This new variety is a hybrid of Daphne odora and D. bholua, bred by Mark Jury in New Zealand, who is best known for breeding magnolias. It is superficia­lly similar to D. odora, but more vigorous, with blooms of twice the size, produced in bunches among the upper parts of the stems. The soft-pink flowers are sweetly fragrant, filling the air with a delicious scent. It is easier to grow than either parent and attains approximat­ely 31in (80cm) in height and spread. It grows well in sun or part shade and is probably the best daphne for an introducti­on to the genus because of its beauty and reliabilit­y.

‘Perfume Princess White’ is a recent introducti­on, with pure white flowers.

The bark of some daphnes is used to make paper in their native habitats, and all have flexible branches that can be tied and twisted without breaking.

Growing conditions

All daphnes dislike root disturbanc­e, so should only be planted from pots and not as bare root plants or root balls. Bought in pots, they can be planted at any time of year. As these shrubs do not look their best in summer, they will usually be purchased when in bloom, and this is a good time to both choose and plant them. If they have been in pots for too long, they may become pot-bound and develop yellow leaves due to lack of nutrients – particular­ly so with Daphne odora – and any such plants should be avoided.

These daphnes are hardy in all but the coldest parts of the country. In exposed, cold gardens, D. mezereum is the best choice. All tolerate full sun or partial shade, although flowering will be more prolific in sun. They are tolerant of a wide range of soil pH, but thin, chalk soils will need to be improved with organic matter to ensure growth. The addition of well-rotted manure, compost or leaf mould will lighten heavy soils and improve sandy conditions, but the most important factor with these plants is good drainage: none of them will thrive in poorly drained soils.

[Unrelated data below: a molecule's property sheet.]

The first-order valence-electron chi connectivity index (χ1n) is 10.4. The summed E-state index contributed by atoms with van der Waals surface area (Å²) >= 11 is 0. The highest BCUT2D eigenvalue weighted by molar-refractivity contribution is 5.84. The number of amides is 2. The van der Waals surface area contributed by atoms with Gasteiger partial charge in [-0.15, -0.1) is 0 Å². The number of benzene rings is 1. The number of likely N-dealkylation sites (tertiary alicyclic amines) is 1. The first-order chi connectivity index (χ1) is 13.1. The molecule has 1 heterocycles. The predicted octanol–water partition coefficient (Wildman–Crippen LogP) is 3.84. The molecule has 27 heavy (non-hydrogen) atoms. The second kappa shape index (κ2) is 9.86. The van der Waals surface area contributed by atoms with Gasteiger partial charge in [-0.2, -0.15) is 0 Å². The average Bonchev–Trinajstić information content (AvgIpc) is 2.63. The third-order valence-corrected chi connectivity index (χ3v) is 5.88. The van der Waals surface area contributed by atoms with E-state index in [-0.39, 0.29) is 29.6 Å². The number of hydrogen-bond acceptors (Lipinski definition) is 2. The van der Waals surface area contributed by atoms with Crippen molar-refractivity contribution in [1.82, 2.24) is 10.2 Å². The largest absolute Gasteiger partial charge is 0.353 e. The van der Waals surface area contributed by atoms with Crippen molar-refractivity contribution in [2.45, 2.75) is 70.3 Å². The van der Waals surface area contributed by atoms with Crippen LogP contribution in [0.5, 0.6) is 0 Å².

If necessary, they can be grown in containers, planted in loam-based, John Innes No. 3 compost. The best choices for container growing, because they are evergreen and make a better feature on the patio, are D. odora and ‘Perfume Princess’. Container growing also allows the flowering plant to be brought into a conservato­ry when in bloom, where its fragrance can be enjoyed. As with any shrub grown in a container, success is only possible if the plants are constantly tended and watered.


Once establishe­d in the garden, daphnes do not need much attention or special feeding. A spring mulch with well-rotted compost is beneficial, and a general fertiliser can be applied at the same time. Pests are not likely to be an issue, although aphids will sometimes attack young shoots. Scale insects may be a problem when Daphne odora is grown against a sunny wall. The most serious disease is a virus which attacks D. mezereum, probably spread by aphids, in which affected plants develop narrow, yellow-streaked leaves and lose vigour. Plants grown from seed are generally free from the disease.

Daphnes are invaluable for the winter and early spring garden. While they have a reputation for being tricky, the winter-flowering kinds are generally easy and reliable. Their flowers are colourful and showy, and their fragrance alone makes daphnes worth planting. With their sweet and wafting scent, no other shrubs will reward the gardener more.

 ?? ?? Clusters of white blooms on a Daphne mezereum f. alba ‘Bowles’s Variety’ resemble fallen snow on the bare branches.
Clusters of white blooms on a Daphne mezereum f. alba ‘Bowles’s Variety’ resemble fallen snow on the bare branches.
 ?? ?? Daphne mezereum var. rubra adds height, colour and glorious scent to a winter display of snowdrops and violas.
Daphne mezereum var. rubra adds height, colour and glorious scent to a winter display of snowdrops and violas.